Bitter laughter may be a part of one’s reaction to being wronged, but humor is probably the last thing on one’s mind when they struggle to forgive.
(Schadenfreude, now that’s a different story.)
However, research shows that your style of humor may correlate with your likelihood of forgiving someone who has wronged you. In particular:
- self-enhancing humor (eg, an absurdist view which sees the humor in a situation to cheer yourself up) significantly positively predicted the total Forgiveness Scale (which includes the Presence of Positive and the Absence of Negative subscales and is based on how the person actually forgives) and the Forgiveness Likelihood Scale (which is based on hypothetical situations)
- conversely, self-defeating humor (eg, making yourself the butt of jokes to make others laugh) significantly negatively predicted the total Forgiveness Scale, but did not significantly predict the Forgiveness Likelihood Scale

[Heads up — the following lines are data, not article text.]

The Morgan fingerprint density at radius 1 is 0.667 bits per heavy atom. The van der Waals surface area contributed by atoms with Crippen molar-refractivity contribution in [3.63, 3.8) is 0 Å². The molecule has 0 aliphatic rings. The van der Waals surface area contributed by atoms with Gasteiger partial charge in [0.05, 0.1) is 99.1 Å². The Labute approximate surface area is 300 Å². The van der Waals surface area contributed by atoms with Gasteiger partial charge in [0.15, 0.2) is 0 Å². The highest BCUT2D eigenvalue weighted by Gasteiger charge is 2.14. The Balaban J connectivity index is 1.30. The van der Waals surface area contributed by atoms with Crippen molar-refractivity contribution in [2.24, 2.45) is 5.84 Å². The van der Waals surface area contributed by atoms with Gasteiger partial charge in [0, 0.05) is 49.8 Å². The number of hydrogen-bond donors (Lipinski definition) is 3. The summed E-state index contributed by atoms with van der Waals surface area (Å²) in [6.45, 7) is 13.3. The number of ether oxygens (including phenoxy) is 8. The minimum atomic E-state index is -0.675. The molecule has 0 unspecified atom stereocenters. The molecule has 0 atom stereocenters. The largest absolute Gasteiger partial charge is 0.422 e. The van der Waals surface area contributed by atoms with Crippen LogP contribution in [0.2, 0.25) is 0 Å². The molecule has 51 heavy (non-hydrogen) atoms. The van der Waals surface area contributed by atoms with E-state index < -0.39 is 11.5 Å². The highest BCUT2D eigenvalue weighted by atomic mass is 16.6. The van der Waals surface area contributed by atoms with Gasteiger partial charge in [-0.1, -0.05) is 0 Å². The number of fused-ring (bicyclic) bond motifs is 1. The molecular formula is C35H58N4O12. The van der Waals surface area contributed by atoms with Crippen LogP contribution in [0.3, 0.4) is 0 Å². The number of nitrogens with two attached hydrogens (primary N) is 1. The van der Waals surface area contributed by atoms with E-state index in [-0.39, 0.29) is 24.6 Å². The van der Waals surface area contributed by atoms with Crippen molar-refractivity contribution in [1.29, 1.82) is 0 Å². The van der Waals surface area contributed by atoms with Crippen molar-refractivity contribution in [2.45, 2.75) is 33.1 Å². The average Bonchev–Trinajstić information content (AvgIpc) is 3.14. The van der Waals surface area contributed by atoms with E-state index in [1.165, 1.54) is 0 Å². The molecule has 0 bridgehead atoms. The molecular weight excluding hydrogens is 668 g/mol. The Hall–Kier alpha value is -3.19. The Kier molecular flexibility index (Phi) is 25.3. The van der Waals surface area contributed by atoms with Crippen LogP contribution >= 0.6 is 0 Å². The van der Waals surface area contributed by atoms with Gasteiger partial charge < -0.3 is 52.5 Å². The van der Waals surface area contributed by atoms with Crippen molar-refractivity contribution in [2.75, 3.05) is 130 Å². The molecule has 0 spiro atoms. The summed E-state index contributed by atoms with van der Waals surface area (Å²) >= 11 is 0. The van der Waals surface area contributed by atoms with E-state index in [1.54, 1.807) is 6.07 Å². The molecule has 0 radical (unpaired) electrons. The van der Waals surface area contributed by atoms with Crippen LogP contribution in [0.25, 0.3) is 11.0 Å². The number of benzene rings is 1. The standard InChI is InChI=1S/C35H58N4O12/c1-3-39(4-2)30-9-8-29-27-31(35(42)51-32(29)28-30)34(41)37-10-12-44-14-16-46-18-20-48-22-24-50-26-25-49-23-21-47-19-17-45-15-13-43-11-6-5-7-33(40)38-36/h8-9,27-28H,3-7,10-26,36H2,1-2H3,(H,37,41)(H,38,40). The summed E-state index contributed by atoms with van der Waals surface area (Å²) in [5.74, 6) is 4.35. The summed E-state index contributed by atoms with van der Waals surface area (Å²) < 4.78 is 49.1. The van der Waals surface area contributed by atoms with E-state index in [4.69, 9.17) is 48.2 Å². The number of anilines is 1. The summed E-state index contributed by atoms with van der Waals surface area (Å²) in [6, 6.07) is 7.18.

The authors suggest that the correlation between self-enhancing humor and perspective-taking empathy may explain why people with self-enhancing humor also had positive measures of forgiveness. In my view, this perspective-taking empathy and what feeds it is a fascinating aspect. It may well draw the line that starts to divide the realists and the self-professed surrealists…